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UNC Basketball: The best UNC teams from the 2010s that never existed

Our final installment of the best UNC teams to never exist

North Carolina v Kansas Photo by Ed Zurga/Getty Images

Today we conclude out three-part series about the best UNC teams that never existed. The first part reached back to the the 1970s and 80s. Last Sunday’s spanned the 1990s and 2000s. While the more recent one-and-done era has provided programs an up-close-and-personal experience with early departures, the Heels have experienced early NBA draftees for over 40 years.

And yet, the past decade has been rather unusual compared to the rest of UNC’s history. From Bob McAdoo in 1972 to Brandon Wright in 2007, this series only highlighted 10 UNC teams that were impaired by the loss of a key player due to leaving schools early (or in Vasco Evitmov’s case in 1998, taking a redshirt season). Compare that with today’s episode, which highlights six teams in the last 10 seasons alone. Surprisingly, the Heels can’t fully blame the OAD-era on their roster turnover.

Before we continue, remember these rules:

  • Recruiting “misses” or impact on recruit commitments are not factored. (So, no, we aren’t adding Brandon Ingram to a roster).
  • Positional backlogs and scholarship limits are irrelevant.
  • Injuries never happened. For instance, Cole Anthony never tore his meniscus.
  • Early departures can only impact one future team. Tony Bradley technically had three years of eligibility remaining when he left in 2017, but I only take into account a hypothetical 2017-18 sophomore season. Not a junior or senior year.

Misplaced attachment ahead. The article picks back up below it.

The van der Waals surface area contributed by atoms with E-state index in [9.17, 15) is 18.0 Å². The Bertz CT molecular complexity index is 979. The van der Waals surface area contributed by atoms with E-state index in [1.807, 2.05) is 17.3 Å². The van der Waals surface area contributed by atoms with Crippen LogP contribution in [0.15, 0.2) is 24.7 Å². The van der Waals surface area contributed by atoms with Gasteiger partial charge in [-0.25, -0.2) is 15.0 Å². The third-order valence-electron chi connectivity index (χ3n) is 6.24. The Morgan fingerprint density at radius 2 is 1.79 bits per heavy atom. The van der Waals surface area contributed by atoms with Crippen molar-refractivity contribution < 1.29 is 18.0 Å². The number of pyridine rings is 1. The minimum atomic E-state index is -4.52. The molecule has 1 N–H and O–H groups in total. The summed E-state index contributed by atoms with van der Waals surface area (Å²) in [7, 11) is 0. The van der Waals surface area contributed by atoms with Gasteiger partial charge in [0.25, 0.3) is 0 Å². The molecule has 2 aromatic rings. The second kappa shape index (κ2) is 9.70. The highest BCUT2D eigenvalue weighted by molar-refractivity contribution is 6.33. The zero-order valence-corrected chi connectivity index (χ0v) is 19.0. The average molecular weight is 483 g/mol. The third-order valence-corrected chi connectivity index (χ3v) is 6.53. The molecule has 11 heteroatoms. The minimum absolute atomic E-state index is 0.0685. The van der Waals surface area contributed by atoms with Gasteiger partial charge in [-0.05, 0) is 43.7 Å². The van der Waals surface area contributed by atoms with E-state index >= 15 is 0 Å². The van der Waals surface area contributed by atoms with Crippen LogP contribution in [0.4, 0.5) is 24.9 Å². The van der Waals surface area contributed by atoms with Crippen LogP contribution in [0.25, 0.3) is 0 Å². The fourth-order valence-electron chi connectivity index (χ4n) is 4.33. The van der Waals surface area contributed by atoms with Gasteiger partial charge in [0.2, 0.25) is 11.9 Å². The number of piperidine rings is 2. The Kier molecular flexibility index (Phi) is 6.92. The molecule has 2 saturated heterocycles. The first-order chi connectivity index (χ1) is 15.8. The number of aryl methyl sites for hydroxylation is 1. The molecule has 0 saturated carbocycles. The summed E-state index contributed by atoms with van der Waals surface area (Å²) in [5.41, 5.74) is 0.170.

• Teams that were impacted by a national title combined with a mass exodus of players are not listed (2006 and 2010). That doesn’t impact the last decade.
  • However, if a title team only lost one player, and that player would have significantly impacted the following season, then that player is mentioned (2018).

Finally, to clarify one point that has been raised by a couple of readers, we did not count players transferring out of the program for any teams. UNC has had so few over the years, and most transfers struggled to find success at their next location, most impacts would have been minimal.


Missing Player(s): Ed Davis

A year removed from the NIT, it’s easy to call an Elite Eight loss to Kentucky a “successful” season. Led by a junior Tyler Zeller and freshman Harrison Barnes (the #1 recruit in the country), North Carolina rebounded with a 29-8 record (14-2 ACC), and #2 seed in the NCAAT. They were even better after Kendall Marshall took over the starting point guard duties, finishing 17-4 in the final 21 games with the freshman passing phenom running the team.